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How to (Not) Break a Mast
Thursday, November 21st, 2013. After days of poor wind, the forecast finally calls for winds of above ten knots, with things getting pretty crazy later in the evening. I decide that it is time to skip out early on work and head down to the club. I ask my sailing buddy (and co-2nd vice) Chris Lalau Keraly if he’s up for a sail, to which he replies “Screw science, I'll be there at 3:30!” Chris is good to his word, and right as he arrives at 3:30, a Bahia pulls up to the dock, with gennaker rigged and ready to go. I take over the boat, and after putting our foulies on and picking up an aspiring junior as our third crew member, we’re ready to go!
The wind is coming from the north, so as soon as we get away from the dock, we hoist the gennaker and take off towards the toilet basin on a broad reach. Before getting too close, we jibe and start making a beeline for the southwest corner of the senior dinghy area. The windspeed seems to be varying between 10 and 15 knots, pretty patchy at times, but we get in a good enough run with me at the tiller.
Near the southern boundary of the senior area, we douse the kite and start beating back up towards the Berkeley fishing pier. I let our novice crew member take the helm, and he does an admirable job of harnessing wind and wave to get us back upwind. As soon as we’ve got enough room for another run, he passes off the tiller to Chris. At this point, we are about 100 yards south of the pier, maybe 2 miles to the west of Hs. Lordships.
The wind has picked up a bit, but it is still well under 18 knots, even in the gusts -- flying the kite again with three crew should be no problem. With Chris at the tiller, I hoist the gennaker and then take over the sheets. Just as we’re getting going on our way towards Emeryville, I hear a loud popping sound. A split second after I realize that one of our shrouds is no longer attached, the mast snaps in half towards leeward, right where the lower shrouds attach.
Fortunately, nobody is hurt by the falling mast. We quickly drop the anchor to assess the situation: we are about a mile to the west of the Ashby Shoal, the boat is not sailing anywhere in its present state, and we've got about two hours until sunset. As Chris starts detaching the sails from our mast with the help of our third crew, I try to raise the Cal Sailing dayleader on the radio. Given that we are not so far outside of the junior area, he agrees to come and assist us. By the time the skiff arrives, we've managed to detach sails, shrouds, and boom from the mast, and lay it pointing out over the bow of our boat. Our novice crew climbs into the skiff, we raise anchor, and settle in for a long tow back to the club.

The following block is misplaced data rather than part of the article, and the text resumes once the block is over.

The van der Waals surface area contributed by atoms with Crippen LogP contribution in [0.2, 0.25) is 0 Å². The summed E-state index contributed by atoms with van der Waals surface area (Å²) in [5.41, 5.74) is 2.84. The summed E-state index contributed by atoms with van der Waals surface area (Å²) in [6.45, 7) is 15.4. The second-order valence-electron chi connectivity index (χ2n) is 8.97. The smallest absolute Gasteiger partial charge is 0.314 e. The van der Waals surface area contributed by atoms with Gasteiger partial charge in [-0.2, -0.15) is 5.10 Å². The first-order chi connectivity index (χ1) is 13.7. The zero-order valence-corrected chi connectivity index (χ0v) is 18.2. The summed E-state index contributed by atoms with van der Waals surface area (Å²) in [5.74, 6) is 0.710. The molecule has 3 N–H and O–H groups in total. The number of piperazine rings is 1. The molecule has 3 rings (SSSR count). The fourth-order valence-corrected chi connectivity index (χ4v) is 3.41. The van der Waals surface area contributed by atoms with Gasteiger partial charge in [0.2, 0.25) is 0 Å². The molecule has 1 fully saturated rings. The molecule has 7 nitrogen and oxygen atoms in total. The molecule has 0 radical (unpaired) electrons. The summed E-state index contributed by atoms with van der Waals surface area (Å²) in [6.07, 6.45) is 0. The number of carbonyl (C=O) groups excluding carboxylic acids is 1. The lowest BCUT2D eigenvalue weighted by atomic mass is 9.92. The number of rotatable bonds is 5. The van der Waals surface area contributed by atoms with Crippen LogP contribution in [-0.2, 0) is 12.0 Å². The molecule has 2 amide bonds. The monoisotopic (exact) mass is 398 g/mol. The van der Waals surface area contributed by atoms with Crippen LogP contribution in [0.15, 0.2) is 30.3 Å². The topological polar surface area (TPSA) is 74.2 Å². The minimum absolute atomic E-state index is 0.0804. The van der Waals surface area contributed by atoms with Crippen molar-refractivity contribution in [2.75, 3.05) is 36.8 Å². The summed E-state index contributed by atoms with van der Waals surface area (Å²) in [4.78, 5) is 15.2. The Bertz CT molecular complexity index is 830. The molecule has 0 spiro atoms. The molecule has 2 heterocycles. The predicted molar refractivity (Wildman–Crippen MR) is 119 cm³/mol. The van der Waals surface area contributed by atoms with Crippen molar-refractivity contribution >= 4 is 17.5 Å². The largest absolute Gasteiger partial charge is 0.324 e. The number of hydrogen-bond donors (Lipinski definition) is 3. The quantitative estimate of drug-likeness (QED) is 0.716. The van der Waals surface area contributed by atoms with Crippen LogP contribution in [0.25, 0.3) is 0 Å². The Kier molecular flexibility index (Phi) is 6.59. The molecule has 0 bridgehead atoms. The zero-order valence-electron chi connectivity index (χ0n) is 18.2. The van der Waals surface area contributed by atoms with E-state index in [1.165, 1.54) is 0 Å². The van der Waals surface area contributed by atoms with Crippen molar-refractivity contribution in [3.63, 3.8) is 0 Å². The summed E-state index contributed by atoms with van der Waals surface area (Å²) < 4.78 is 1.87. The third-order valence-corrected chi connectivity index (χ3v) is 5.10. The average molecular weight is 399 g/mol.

When we make it back to the club, Chris and I are able to find the root of our problem: the port shroud adjuster snapped off at the base, letting the shroud detach from the hull. We clean things up as best as we can for the evening, before returning Saturday to put in four hours of hard work replacing the mast.
Breaking masts is an expensive and dangerous proposition -- what could have been done differently to avoid this accident? I believe the most important lesson to be learned from this experience is that equipment cannot be checked often enough. Since I took over the boat after it had been launched and sailed by another experience skipper, I didn't inspect the boat as thoroughly as I probably should have. I can't say if a more detailed inspection would have revealed the weak shroud adjuster, but the couple of extra minutes it would have taken could have saved a lot of time, work, and money, not to mention avoiding a potentially dangerous situation.
In a similar vein, what could we have done had the dayleader not come to rescue us? Being faced with such a situation in real life feels considerably different than calmy discussing hypotheticals within a senior study group. Given that we had a north wind, making it back to the club would have proven exceedingly difficult without a tow. My backup plan was to jury rig a small sail with the boom and the jib, and (hopefully) sail to Emeryville on a broad reach. Given that none of us were injured and we still had daylight left, I'm confident that we would have made land without putting anyone in danger.
As summer approaches, so too come the big winds, and the potential for more broken masts. While equipment failure can happen to anyone, we all can work to minimize the risks of it happening: thoroughly check equipment, and sail only in conditions that you, the boat, and the crew can handle. Here's hoping that we keep broken masts to a minimum this season.
Many thanks to Sean and Brandon for the rescue and Lon for assisting with boat repairs!